Maytham tells me that when he was a child he saw bananas for sale on street corner in Baghdad. The price equaled one month of his father’s salary. I tell Maytham that one time I saw bananas at Costco for 25 cents a pound.

Maytham tells me that he remembers the first time he tried a banana. His family left Iraq with forged documents, and when they arrived in their new home his father had stocked the fridge with bananas and chocolate. I tell Maytham that I do not remember the first time I tried a banana, and that I’ve been eating them every day since before I can remember.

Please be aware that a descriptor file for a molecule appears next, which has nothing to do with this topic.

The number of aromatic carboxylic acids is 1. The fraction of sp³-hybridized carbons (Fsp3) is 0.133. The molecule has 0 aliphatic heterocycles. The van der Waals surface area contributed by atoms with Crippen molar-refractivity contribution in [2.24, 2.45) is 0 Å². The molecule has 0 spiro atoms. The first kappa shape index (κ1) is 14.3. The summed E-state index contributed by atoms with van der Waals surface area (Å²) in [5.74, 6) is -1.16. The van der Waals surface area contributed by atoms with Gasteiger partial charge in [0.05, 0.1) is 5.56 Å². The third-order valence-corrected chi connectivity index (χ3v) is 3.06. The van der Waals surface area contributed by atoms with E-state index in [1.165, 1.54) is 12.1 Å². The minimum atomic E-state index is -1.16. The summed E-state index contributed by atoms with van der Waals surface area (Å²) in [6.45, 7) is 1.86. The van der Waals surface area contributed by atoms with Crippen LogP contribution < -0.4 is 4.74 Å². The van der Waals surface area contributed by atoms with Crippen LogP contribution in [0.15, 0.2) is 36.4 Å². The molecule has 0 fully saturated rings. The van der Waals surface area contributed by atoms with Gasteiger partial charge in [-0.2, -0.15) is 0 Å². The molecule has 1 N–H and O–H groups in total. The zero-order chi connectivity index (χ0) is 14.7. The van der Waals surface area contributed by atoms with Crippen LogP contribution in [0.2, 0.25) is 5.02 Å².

Maytham tells me that he’s addicted to bananas. He reminds me of an old women who jokes that she’s addicted to chocolate. But I believe him.

I wonder what it must be like to see bananas through Maytham’s eyes. To remember them rare and exorbitant and then ubiquitous and cheap. To describe the relationship with the fruit as an addiction.

Maytham says, “Don’t misunderstand me. We didn’t have bananas. We had everything we needed.” I don’t misunderstand him. It’s not about poverty. I tell Maytham that he probably knows better than me what a banana is truly worth.